'Well, for half an hour we've been sitting on a gate waiting for a bus,' Anthony explained, and was surprised to hear two or three of the men break into a short laugh, while another added sardonically, 'And so you might wait.' He was about to ask further when the first speaker said sharply, 'The fact is there's a lioness loose somewhere round here, and we're after it.'

'The devil there is!' Quentin exclaimed, while Anthony, more polite, said, 'I see—yes. That does seem a case for warning people. But we've been resting down there and I suppose your man made straight for the cross-roads and missed us.' He waited to hear more.

'It got away from a damned wild beast show over there,' the other said, nodding across the darkening fields, 'close by Smetham. We're putting a cordon of men and lights round all the part as quickly as we can and warning the people in the houses. Everything on the roads has been turned away—that's why you missed your bus.'

'It seems quite a good reason,' Anthony answered. 'Was it a large lioness? Or a fierce one?'

'Fierce be damned,' said another man, who possibly belonged to the show. 'It was as tame as a white mouse, only some fool startled it.'

'I'll make it a darn sight tamer if I get a shot at it,' the first man said. 'Look here, you gentlemen had better get straight ahead as fast as you can. We're going to meet some others and then beat across the fields to that wood—that's where it'll be.'

'Can't we help you?' Anthony asked, looking round him. 'It seems such a pity to miss the nearest thing to a lion hunt we're ever likely to find.'

But the other had made up his mind. 'You'll be more use at the other end,' he said. 'That's where we want the numbers. About a mile up that way there's the main road, and the more we've got there the better. It isn't likely to be on any road—not even this one—unless it just dashes across, so you'll be pretty safe, safer along here than you will be across the fields with us. Unless you're used to country by night.'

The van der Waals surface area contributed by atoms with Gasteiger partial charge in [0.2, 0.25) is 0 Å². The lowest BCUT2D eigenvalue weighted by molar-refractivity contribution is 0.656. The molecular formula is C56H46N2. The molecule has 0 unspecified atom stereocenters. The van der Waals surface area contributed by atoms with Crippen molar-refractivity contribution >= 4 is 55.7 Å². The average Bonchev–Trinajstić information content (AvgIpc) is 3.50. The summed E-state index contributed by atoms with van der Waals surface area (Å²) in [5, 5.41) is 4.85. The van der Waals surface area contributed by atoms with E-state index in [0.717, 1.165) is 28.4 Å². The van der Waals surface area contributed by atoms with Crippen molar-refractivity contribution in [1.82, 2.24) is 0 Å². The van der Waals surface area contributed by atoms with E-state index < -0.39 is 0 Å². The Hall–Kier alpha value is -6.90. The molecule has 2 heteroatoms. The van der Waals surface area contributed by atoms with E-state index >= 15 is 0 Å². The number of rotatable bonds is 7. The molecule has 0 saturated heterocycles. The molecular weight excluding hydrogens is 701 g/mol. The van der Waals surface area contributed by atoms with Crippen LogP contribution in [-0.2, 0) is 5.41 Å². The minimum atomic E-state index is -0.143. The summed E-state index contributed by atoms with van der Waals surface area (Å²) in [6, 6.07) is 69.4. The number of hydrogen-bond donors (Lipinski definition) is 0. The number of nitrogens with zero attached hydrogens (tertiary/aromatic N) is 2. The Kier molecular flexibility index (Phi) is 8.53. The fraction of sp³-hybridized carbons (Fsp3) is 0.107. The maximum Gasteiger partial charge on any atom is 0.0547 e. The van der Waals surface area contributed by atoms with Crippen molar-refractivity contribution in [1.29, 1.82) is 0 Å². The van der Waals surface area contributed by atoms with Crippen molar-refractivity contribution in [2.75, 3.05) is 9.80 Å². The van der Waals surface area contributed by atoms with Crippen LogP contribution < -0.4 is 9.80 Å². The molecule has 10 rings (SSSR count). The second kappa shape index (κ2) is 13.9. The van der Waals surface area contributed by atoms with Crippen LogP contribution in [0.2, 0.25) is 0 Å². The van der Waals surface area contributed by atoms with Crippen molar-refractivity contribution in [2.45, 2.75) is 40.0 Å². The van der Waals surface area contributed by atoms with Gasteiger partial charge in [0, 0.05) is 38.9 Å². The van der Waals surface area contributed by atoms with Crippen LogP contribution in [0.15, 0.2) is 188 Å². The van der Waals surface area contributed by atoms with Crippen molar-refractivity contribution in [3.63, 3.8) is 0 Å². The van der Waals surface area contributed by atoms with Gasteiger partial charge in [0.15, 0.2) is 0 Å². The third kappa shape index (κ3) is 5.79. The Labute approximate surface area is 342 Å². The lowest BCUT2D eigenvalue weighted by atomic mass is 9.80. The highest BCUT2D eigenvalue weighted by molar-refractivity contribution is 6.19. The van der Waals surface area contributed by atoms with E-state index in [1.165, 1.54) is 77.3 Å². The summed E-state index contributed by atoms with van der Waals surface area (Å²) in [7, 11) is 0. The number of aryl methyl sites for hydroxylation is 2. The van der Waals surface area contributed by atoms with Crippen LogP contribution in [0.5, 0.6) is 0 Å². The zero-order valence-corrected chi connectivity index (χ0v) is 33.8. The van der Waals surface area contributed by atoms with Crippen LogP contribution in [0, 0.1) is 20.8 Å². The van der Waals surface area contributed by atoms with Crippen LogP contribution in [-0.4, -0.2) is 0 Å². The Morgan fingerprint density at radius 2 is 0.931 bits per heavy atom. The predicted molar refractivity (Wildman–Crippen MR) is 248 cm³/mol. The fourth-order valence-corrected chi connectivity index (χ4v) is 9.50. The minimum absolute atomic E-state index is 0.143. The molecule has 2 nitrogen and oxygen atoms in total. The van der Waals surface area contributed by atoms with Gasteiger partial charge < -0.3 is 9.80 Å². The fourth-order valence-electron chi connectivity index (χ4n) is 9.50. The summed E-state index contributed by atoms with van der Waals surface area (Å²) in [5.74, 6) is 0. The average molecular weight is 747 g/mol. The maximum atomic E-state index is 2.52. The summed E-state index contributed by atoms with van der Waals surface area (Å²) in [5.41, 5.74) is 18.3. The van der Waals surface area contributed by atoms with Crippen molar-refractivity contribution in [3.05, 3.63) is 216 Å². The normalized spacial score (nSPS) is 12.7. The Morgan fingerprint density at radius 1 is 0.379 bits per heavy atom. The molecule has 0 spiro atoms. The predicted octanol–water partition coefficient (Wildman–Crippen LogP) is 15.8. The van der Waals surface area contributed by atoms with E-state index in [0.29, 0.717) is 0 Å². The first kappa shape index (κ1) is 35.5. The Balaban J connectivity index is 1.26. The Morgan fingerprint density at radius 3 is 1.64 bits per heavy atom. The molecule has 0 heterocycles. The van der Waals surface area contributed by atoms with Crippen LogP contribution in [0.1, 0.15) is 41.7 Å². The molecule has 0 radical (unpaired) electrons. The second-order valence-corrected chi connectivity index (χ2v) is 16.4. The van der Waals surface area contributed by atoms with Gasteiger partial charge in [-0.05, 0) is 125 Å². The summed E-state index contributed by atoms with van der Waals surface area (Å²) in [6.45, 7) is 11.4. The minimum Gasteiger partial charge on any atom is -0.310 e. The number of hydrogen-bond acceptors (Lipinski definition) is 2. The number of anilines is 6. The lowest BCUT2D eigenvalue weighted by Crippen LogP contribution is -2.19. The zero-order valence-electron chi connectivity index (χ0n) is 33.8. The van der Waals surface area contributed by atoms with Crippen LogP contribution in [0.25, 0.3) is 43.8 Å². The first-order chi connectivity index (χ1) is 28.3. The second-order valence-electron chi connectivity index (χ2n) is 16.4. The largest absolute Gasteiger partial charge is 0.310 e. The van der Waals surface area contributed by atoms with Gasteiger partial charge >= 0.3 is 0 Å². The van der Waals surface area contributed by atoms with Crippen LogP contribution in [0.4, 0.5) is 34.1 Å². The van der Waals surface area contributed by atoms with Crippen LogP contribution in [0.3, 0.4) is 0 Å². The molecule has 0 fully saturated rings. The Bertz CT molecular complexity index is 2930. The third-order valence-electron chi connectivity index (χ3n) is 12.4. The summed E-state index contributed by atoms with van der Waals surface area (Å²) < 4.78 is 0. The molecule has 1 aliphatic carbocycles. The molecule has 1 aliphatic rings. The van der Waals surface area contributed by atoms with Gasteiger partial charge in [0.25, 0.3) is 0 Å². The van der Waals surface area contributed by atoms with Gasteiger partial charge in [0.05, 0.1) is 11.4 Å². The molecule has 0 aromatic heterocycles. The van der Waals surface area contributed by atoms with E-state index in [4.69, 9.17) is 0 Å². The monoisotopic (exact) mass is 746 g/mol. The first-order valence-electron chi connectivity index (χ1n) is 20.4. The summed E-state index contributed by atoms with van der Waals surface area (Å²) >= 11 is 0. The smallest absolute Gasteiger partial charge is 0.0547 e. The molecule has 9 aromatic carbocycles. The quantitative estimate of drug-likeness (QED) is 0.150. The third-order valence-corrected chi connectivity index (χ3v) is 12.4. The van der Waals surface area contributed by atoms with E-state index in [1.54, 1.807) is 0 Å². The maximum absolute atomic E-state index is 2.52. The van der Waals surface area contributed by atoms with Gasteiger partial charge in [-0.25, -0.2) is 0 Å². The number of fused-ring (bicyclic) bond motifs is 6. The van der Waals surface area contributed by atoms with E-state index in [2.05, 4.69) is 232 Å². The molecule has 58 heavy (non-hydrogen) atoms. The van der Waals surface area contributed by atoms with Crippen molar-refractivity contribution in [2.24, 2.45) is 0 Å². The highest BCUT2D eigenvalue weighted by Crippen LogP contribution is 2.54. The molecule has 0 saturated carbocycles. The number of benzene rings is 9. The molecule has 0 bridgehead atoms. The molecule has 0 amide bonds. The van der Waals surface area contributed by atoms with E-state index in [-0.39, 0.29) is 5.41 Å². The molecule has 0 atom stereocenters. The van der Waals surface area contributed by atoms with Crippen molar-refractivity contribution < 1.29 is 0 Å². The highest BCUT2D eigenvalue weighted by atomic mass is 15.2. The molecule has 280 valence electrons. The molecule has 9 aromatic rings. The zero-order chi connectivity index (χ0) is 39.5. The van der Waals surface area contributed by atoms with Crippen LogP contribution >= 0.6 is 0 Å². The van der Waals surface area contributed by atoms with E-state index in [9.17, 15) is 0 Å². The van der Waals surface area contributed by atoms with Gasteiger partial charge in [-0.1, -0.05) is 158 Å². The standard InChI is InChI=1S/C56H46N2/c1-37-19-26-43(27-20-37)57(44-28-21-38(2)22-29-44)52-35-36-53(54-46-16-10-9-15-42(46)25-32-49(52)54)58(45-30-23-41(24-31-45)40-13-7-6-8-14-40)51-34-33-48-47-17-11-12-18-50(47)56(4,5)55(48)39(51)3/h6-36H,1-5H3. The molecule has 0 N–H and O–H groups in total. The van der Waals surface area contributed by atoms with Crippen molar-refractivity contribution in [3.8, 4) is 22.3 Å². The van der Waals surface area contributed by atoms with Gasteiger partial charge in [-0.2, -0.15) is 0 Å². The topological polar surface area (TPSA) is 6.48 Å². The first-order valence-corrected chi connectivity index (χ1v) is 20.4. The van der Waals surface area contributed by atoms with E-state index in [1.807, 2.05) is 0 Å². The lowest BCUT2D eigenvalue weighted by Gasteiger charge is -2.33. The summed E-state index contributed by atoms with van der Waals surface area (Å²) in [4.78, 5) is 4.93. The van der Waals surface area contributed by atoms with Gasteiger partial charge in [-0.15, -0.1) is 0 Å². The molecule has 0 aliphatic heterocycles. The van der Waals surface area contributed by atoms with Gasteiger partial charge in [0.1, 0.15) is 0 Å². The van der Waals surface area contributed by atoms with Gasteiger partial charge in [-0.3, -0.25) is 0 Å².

'No,' Anthony admitted, 'not beyond an occasional evening like this.' He looked at Quentin, who looked back with an expression of combined anxiety and amusement, murmuring, 'I suppose we go on then—as far as the main road.'

'Yoicks—and so on,' Anthony assented. 'Goodnight then, unless we see you at the end. Good luck to your hunting.'

'It ought to be forbidden,' a man who had hitherto been silent said angrily. 'What about the sheep?'

'O keep quiet,' the first man snapped back, and during the half-suppressed wrangle the two friends parted from the group, and stepped out, with more speed and more excitement than before, down the road in front of them.

'What enormous fun!' Anthony said, in an unintentionally subdued voice. 'What do we do if we see it?'

'Bolt,' Quentin answered firmly. 'I don't want to be any more thrilled than I am now. Unless it's going in the other direction.'

'What a day!' Anthony said. 'As a matter of fact, I expect it'd be just as likely to bolt as we should.'

'It might think we were its owners,' Quentin pointed out, 'and come trotting or lolloping or whatever they do up to us. Do you save me by luring it after you, or do I save you?'

'O you save me, thank you,' Anthony said. 'These hedges are infernally low, aren't they? What I feel I should like to be in is an express train on a high viaduct.'

'I hope you still think that ideas are more dangerous than material things,' Quentin said. 'That was what you were arguing at lunch.'

Anthony pondered while glancing from side to side before he answered. 'Yes, I do. All material danger is limited, whereas interior danger is unlimited. It's more dangerous for you to hate than to kill, isn't it?'

'To me or to the other fellow?' Quentin asked.

'To—I suppose one would have to say—to the world in general,' Anthony suggested. 'But I simply can't keep it up now. I think it's splendid of you, Quentin, but the lioness, though a less, is a more pressing danger even than your intellectual errors. Hallo, here's a gate. I suppose this is one of the houses they were talking about.'

They stopped before it; Quentin glanced back along the road they had come, and suddenly caught Anthony by the arm, exclaiming, 'There! There!'